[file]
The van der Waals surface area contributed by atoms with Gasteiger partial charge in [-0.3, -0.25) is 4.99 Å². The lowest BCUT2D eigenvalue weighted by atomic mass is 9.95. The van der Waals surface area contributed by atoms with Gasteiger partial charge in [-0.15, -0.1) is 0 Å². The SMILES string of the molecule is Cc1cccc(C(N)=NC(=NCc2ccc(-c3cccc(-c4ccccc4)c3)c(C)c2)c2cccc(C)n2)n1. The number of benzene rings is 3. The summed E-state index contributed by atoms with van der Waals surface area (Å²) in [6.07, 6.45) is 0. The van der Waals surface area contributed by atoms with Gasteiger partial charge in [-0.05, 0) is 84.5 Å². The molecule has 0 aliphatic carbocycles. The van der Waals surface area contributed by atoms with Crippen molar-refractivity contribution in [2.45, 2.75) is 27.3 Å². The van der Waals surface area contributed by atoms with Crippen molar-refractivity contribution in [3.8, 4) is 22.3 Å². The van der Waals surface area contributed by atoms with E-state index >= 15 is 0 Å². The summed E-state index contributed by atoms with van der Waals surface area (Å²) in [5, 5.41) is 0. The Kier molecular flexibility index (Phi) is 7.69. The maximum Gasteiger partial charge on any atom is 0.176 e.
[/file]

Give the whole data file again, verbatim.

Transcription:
The van der Waals surface area contributed by atoms with Gasteiger partial charge in [-0.3, -0.25) is 4.99 Å². The lowest BCUT2D eigenvalue weighted by atomic mass is 9.95. The van der Waals surface area contributed by atoms with Gasteiger partial charge in [-0.15, -0.1) is 0 Å². The SMILES string of the molecule is Cc1cccc(C(N)=NC(=NCc2ccc(-c3cccc(-c4ccccc4)c3)c(C)c2)c2cccc(C)n2)n1. The number of benzene rings is 3. The summed E-state index contributed by atoms with van der Waals surface area (Å²) in [6.07, 6.45) is 0. The van der Waals surface area contributed by atoms with Gasteiger partial charge in [-0.05, 0) is 84.5 Å². The molecule has 0 aliphatic carbocycles. The van der Waals surface area contributed by atoms with Crippen molar-refractivity contribution in [2.45, 2.75) is 27.3 Å². The van der Waals surface area contributed by atoms with Crippen molar-refractivity contribution in [3.8, 4) is 22.3 Å². The van der Waals surface area contributed by atoms with E-state index >= 15 is 0 Å². The summed E-state index contributed by atoms with van der Waals surface area (Å²) in [5, 5.41) is 0. The Kier molecular flexibility index (Phi) is 7.69. The maximum Gasteiger partial charge on any atom is 0.176 e.